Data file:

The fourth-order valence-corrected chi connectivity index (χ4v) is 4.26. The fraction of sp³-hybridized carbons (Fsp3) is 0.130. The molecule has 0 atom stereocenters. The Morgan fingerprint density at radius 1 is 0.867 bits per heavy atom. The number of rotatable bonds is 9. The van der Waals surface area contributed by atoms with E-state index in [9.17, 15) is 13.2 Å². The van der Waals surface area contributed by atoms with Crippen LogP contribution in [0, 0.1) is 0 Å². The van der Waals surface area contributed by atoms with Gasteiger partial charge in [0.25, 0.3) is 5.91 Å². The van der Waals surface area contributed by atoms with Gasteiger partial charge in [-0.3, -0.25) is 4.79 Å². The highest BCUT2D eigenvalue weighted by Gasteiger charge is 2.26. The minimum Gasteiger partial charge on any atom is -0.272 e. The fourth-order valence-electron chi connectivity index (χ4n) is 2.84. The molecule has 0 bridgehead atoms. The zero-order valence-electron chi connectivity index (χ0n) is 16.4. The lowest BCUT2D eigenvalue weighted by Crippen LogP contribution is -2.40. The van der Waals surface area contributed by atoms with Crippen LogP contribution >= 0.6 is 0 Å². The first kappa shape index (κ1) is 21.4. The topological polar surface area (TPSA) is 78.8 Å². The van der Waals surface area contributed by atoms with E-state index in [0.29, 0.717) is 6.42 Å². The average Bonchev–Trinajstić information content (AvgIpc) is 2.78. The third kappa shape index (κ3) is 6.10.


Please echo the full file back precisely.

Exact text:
The fourth-order valence-corrected chi connectivity index (χ4v) is 4.26. The fraction of sp³-hybridized carbons (Fsp3) is 0.130. The molecule has 0 atom stereocenters. The Morgan fingerprint density at radius 1 is 0.867 bits per heavy atom. The number of rotatable bonds is 9. The van der Waals surface area contributed by atoms with E-state index in [9.17, 15) is 13.2 Å². The van der Waals surface area contributed by atoms with Crippen LogP contribution in [0, 0.1) is 0 Å². The van der Waals surface area contributed by atoms with Gasteiger partial charge in [0.25, 0.3) is 5.91 Å². The van der Waals surface area contributed by atoms with Gasteiger partial charge in [-0.3, -0.25) is 4.79 Å². The highest BCUT2D eigenvalue weighted by Gasteiger charge is 2.26. The minimum Gasteiger partial charge on any atom is -0.272 e. The fourth-order valence-electron chi connectivity index (χ4n) is 2.84. The molecule has 0 bridgehead atoms. The zero-order valence-electron chi connectivity index (χ0n) is 16.4. The lowest BCUT2D eigenvalue weighted by Crippen LogP contribution is -2.40. The van der Waals surface area contributed by atoms with Crippen LogP contribution >= 0.6 is 0 Å². The first kappa shape index (κ1) is 21.4. The topological polar surface area (TPSA) is 78.8 Å². The van der Waals surface area contributed by atoms with E-state index in [0.29, 0.717) is 6.42 Å². The average Bonchev–Trinajstić information content (AvgIpc) is 2.78. The third kappa shape index (κ3) is 6.10.